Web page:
If President Bush, and those who support our troops by writing brave editorials, are surprised by the public’s failure to embrace this past week’s interim request for another $87 billion to tide things over in Iraq and Afghanistan for another couple of months, then perhaps the administration might want to consider how they “packaged” the build-up to war in the first place.

To start this war, Bush wrote to Congress that invading Iraq was necessary to “protect the national security of the United States against the continuing threat posed by Iraq” and that the war was an essential part of “necessary actions against international terrorists and terrorist organizations, including those nations, organizations, or persons who planned, authorized, committed, or aided the terrorist attacks that occurred on September 11, 2001.” (Text of Letter from the President to the Speaker of the House of Representatives and the President Pro Tempore of the Senate, Mar. 18, 2003).

Now, not only wasn’t that the real reason for the war; it supposedly was never the reason for the war. President Bush can write letters to Congress saying one thing while really meaning another, because that’s what was needed to convince Americans that we should have our troops conquer Iraq.

As Prince Farquaad says in Shrek, “Some of you may die. But it’s a sacrifice I am willing to make.”

Let me credit Tom Tomorrow, who found the Hayworth column online and made the same connection, and to for retrieving the “I’ve got an idea -- let’s put on a war!” White House letter.

Welcome to the “responsibility era,” kids.

Monday, September 15, 2003

What's Wrong at CPS: It's Not Fundamental, It's the Funding

I got a cryptic headline and placement down the left rail on the op-ed page, so a couple of my lines got cut, but as this is my blog, I've put them back in. If you want to read the column as it read in the paper yesterday, you can get it here.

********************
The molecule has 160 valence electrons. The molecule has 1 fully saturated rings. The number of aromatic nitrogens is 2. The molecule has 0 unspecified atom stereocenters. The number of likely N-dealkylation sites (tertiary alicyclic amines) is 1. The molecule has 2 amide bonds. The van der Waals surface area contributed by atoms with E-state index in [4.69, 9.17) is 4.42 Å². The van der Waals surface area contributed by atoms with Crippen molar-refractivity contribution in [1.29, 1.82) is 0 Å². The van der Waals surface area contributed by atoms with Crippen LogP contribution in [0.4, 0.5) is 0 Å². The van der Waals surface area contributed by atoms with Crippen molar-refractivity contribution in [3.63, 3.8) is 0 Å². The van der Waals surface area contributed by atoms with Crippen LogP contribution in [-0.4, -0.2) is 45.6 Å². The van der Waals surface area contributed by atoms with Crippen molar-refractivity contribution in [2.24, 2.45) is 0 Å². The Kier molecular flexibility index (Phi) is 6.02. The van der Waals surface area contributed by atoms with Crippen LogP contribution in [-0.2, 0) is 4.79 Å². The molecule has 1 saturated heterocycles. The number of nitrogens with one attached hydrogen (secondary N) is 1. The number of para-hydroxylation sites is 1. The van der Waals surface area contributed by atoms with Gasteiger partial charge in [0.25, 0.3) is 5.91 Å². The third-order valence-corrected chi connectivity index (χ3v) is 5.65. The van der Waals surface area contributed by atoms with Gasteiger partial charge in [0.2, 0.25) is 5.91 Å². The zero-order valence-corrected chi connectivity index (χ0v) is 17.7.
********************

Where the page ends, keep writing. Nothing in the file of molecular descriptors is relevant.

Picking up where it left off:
Anyway, this week's column started out considerably differently; I was about to argue over the legal standards and mission, but after talking and emailing with people familiar with the child protective system, it's not a conceptual problem, but a practical one--too few people with too few resources given too big caseloads to track too many reports. It's not the paradigm that's the problem, but the budget.

East Valley Tribune, Sep. 14, 2003

Imagine you’re a Child Protective Services caseworker.

Child abuse reports go to a statewide hotline. Calls get screened based on a series of “cue questions” to determine where the report fits on a 4-point scale. A “4” means potential neglect or abuse; “3” is low risk of abuse, “2” is moderate, and “1” is high, the most serious.

In Maricopa County, CPS caseworkers get, on average, 16 new reports monthly, plus must monitor another 12-15 kids in foster care, plus all the accompanying paperwork. The caseload is 25 percent higher than national standards recommend.

You have just 21 days to investigate each new report. Is the hotline caller telling the truth, or are the parents? Is a kid underweight, or are the parents clueless about nutrition? Are the parents merely strange, or neglectful or abusive?

A teacher or neighbor may have suspicions, but you’re on the spot. Are these adequate parents on a bad day, or truly terrible parents on their best behavior? You never want to remove kids from their parents, but also never want to let kids face neglect or abuse. Due to privacy laws, there’s no recognition if you guess right, but it’s front page news if you’re wrong, whether about what happened -- or what’s going to happen.

Forget the clear-cut cases; even legislators could determine those. What about close calls, where something isn’t right, but you can’t tell how wrong? And how long does it take to forgive yourself if you’re mistaken?

Meanwhile, your workload keeps increasing. The well-regarded Family Builders program used to pay providers, like Devereux Arizona (on whose board I serve), to visit 4’s or sometimes 3’s, to investigate and offer assistance to families under stress. But spending cuts gutted Family Builders -- while the Legislature still demands CPS investigate all cases, including these former referrals, without more caseworkers or support staff.

You have one of the most difficult jobs around, which doesn’t pay particularly well ($25,000 annually for new hires, and only $29,000 for over 2 years experience), and our Legislature keeps making the job worse by letting workloads increase without providing more resources. No wonder turnover is so high -- at least 24 percent annually, not including transfers to less-demanding jobs elsewhere in state government. (Many new hires face burnout in 6 to 12 months, and want something less stressful -- like handling explosives or performing brain surgery.)

Morale probably isn’t helped by the irrelevance of much of today’s debate over CPS. Too many people act as if changing a statute’s words will change the world, when the real problem is that current funding levels won’t get the job done if we have to hire human beings -- like you -- at CPS.